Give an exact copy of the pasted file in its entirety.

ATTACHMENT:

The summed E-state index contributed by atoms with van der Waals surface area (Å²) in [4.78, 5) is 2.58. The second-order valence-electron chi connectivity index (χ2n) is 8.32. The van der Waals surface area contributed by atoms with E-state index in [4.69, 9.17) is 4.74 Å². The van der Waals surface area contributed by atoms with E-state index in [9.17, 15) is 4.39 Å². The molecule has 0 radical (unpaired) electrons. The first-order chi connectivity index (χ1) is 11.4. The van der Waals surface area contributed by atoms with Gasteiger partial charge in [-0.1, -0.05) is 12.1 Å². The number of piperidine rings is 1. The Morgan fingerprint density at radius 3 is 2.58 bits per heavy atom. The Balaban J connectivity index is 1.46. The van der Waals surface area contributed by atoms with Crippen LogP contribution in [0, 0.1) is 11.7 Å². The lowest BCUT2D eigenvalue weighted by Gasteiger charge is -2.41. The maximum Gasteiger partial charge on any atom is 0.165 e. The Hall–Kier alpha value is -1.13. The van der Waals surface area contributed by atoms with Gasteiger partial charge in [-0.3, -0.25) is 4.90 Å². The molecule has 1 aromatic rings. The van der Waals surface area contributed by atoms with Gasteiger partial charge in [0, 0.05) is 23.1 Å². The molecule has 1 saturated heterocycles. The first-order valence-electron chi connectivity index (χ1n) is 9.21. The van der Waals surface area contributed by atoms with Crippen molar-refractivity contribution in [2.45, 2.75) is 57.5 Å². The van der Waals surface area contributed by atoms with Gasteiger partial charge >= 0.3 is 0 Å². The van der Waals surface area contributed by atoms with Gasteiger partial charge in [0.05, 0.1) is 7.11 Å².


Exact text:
The summed E-state index contributed by atoms with van der Waals surface area (Å²) in [4.78, 5) is 2.58. The second-order valence-electron chi connectivity index (χ2n) is 8.32. The van der Waals surface area contributed by atoms with E-state index in [4.69, 9.17) is 4.74 Å². The van der Waals surface area contributed by atoms with E-state index in [9.17, 15) is 4.39 Å². The molecule has 0 radical (unpaired) electrons. The first-order chi connectivity index (χ1) is 11.4. The van der Waals surface area contributed by atoms with Gasteiger partial charge in [-0.1, -0.05) is 12.1 Å². The number of piperidine rings is 1. The Morgan fingerprint density at radius 3 is 2.58 bits per heavy atom. The Balaban J connectivity index is 1.46. The van der Waals surface area contributed by atoms with Crippen LogP contribution in [0, 0.1) is 11.7 Å². The lowest BCUT2D eigenvalue weighted by Gasteiger charge is -2.41. The maximum Gasteiger partial charge on any atom is 0.165 e. The Hall–Kier alpha value is -1.13. The van der Waals surface area contributed by atoms with Gasteiger partial charge in [-0.3, -0.25) is 4.90 Å². The molecule has 1 aromatic rings. The van der Waals surface area contributed by atoms with Gasteiger partial charge in [0, 0.05) is 23.1 Å². The molecule has 1 saturated heterocycles. The first-order valence-electron chi connectivity index (χ1n) is 9.21. The van der Waals surface area contributed by atoms with Crippen molar-refractivity contribution in [2.45, 2.75) is 57.5 Å². The van der Waals surface area contributed by atoms with Gasteiger partial charge >= 0.3 is 0 Å². The van der Waals surface area contributed by atoms with Gasteiger partial charge in [0.05, 0.1) is 7.11 Å².